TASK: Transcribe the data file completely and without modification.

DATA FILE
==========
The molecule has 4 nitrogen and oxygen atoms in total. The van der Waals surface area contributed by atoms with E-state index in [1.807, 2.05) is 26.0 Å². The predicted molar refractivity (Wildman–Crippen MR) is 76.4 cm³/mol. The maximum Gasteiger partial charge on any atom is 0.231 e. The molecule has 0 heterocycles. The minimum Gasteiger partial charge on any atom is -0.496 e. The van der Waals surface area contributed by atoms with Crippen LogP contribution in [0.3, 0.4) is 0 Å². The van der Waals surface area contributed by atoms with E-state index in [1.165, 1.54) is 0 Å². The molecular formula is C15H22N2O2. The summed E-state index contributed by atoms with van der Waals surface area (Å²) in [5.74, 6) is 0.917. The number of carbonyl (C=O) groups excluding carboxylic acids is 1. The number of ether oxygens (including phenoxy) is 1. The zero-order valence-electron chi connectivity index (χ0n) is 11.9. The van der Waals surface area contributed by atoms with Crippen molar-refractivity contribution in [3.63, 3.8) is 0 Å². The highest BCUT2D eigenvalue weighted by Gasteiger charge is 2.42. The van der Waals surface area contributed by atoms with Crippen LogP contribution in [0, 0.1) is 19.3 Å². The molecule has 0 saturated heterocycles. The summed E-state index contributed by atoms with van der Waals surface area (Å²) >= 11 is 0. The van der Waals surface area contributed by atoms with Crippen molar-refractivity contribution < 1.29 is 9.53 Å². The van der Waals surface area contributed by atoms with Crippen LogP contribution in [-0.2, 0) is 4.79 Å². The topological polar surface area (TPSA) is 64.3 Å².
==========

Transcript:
The molecule has 4 nitrogen and oxygen atoms in total. The van der Waals surface area contributed by atoms with E-state index in [1.807, 2.05) is 26.0 Å². The predicted molar refractivity (Wildman–Crippen MR) is 76.4 cm³/mol. The maximum Gasteiger partial charge on any atom is 0.231 e. The molecule has 0 heterocycles. The minimum Gasteiger partial charge on any atom is -0.496 e. The van der Waals surface area contributed by atoms with Crippen LogP contribution in [0.3, 0.4) is 0 Å². The van der Waals surface area contributed by atoms with E-state index in [1.165, 1.54) is 0 Å². The molecular formula is C15H22N2O2. The summed E-state index contributed by atoms with van der Waals surface area (Å²) in [5.74, 6) is 0.917. The number of carbonyl (C=O) groups excluding carboxylic acids is 1. The number of ether oxygens (including phenoxy) is 1. The zero-order valence-electron chi connectivity index (χ0n) is 11.9. The van der Waals surface area contributed by atoms with Crippen molar-refractivity contribution in [3.63, 3.8) is 0 Å². The highest BCUT2D eigenvalue weighted by Gasteiger charge is 2.42. The van der Waals surface area contributed by atoms with Crippen LogP contribution in [0, 0.1) is 19.3 Å². The molecule has 0 saturated heterocycles. The summed E-state index contributed by atoms with van der Waals surface area (Å²) >= 11 is 0. The van der Waals surface area contributed by atoms with Crippen molar-refractivity contribution < 1.29 is 9.53 Å². The van der Waals surface area contributed by atoms with Crippen LogP contribution in [-0.2, 0) is 4.79 Å². The topological polar surface area (TPSA) is 64.3 Å².